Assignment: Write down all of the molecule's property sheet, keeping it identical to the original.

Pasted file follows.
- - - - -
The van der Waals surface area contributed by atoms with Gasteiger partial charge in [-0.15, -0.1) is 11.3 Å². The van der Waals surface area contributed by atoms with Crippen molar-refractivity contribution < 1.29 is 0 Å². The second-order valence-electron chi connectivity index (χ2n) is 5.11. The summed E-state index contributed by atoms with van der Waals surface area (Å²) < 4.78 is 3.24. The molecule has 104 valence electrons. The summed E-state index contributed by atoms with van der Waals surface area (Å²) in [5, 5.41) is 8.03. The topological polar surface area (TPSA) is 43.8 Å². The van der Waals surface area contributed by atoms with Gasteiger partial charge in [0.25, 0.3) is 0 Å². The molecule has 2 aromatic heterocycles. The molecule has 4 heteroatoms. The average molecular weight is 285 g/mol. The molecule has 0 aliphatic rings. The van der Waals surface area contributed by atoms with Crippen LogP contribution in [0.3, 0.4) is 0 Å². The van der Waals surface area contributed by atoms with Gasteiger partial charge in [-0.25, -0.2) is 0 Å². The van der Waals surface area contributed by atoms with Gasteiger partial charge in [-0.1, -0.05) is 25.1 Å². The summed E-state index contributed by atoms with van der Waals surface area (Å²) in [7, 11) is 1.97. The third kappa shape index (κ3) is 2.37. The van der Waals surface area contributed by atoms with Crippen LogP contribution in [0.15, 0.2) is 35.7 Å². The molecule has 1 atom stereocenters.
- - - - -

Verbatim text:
The van der Waals surface area contributed by atoms with Gasteiger partial charge in [-0.15, -0.1) is 11.3 Å². The van der Waals surface area contributed by atoms with Crippen molar-refractivity contribution < 1.29 is 0 Å². The second-order valence-electron chi connectivity index (χ2n) is 5.11. The summed E-state index contributed by atoms with van der Waals surface area (Å²) < 4.78 is 3.24. The molecule has 104 valence electrons. The summed E-state index contributed by atoms with van der Waals surface area (Å²) in [5, 5.41) is 8.03. The topological polar surface area (TPSA) is 43.8 Å². The van der Waals surface area contributed by atoms with Gasteiger partial charge in [0.25, 0.3) is 0 Å². The molecule has 2 aromatic heterocycles. The molecule has 4 heteroatoms. The average molecular weight is 285 g/mol. The molecule has 0 aliphatic rings. The van der Waals surface area contributed by atoms with Crippen LogP contribution in [0.3, 0.4) is 0 Å². The van der Waals surface area contributed by atoms with Gasteiger partial charge in [-0.25, -0.2) is 0 Å². The van der Waals surface area contributed by atoms with Gasteiger partial charge in [-0.1, -0.05) is 25.1 Å². The summed E-state index contributed by atoms with van der Waals surface area (Å²) in [7, 11) is 1.97. The third kappa shape index (κ3) is 2.37. The van der Waals surface area contributed by atoms with Crippen LogP contribution in [0.15, 0.2) is 35.7 Å². The molecule has 1 atom stereocenters.